2) OP- if you and your family are holders of American passports- then YOU ARE TOTALLY EXEMPT FROM THIS ENTIRE PROBLEM, even if you intend to enter Canada by air. You DO NOT need to bother getting Canadian passports. This is because American passport holders are exempt from the eTA requirement, which is what this issue is about. In fact, for most people reading this board, the issue is entirely irrelevant, because most have either Canadian or American passports at any one time. I am in the minority in that I have a passport from a third country, so I let my Canadian passport expire even though I am still an LPR and don't yet qualify for a US Passport. Because of this, I have researched this new policy rather extensively to figure out my options (since, like you, I'd rather not deal with the incredible hassle of getting a Canadian passport) and I can assure you that you can breathe easy, you can continue using your US Passport by air and by land without a problem!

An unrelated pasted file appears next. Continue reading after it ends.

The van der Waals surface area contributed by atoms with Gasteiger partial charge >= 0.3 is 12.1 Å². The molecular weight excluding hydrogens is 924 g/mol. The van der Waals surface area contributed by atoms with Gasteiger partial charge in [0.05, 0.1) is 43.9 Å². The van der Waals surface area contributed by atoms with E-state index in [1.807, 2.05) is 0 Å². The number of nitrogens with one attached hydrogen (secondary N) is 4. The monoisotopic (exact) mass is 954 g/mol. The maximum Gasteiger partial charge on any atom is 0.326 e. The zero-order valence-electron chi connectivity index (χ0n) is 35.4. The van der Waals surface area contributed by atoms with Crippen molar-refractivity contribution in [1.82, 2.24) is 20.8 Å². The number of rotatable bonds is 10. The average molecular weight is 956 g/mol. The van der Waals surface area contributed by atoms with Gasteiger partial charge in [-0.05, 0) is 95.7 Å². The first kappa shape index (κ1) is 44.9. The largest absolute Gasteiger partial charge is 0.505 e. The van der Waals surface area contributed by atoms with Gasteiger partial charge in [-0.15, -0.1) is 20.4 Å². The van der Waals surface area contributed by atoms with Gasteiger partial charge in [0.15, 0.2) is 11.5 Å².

Actually, I am quite shocked by the lack of information- and even misleading information- in that article from Yahoo. Besides failing to mention that American passport holders are exempt from this change- which should be of major interest to their audience, since by their own numbers a large percentage of dual Canadians are also Americans!- they totally fail to explain the nature of the policy change. It's not like the Canadian government decided to make a new law that Canadian citizens must now enter Canada with a Canadian passport. Since many countries DO have a law like that (e.g., the US), it would be very easy for someone to come to that conclusion, but that is false. What happened was that Canada has enacted a new requirement for those foreign visitors travelling into Canada with passports from countries whose citizen do not need a visa to visit Canada. Instead of simply showing up at the border with a passport from such a country, these visitors are now required to obtain what's called an electronic Travel Authorization. For most people entering with foreign passports, this new requirement is no big deal- it costs only $7 and takes but a few minutes. However, embedded into the new pre-screen is a law that says that Canadian citizens are NOT allowed to get an eTA- since this violates a Canadian's right to enter Canada without such pre-screening. So, those Canadians who have been entering just on foreign passports will no longer be able to do so. Americans are exempt from eTA altogether, so it's not an issue for dual Canadian/Americans. The point is, though, that the dual Canadian citizen simply caught up in the mess, I think completely unintentionally. This new policy was in no way meant to prevent dual Canadians from entering on their foreign passports, it was merely an unintended consequence.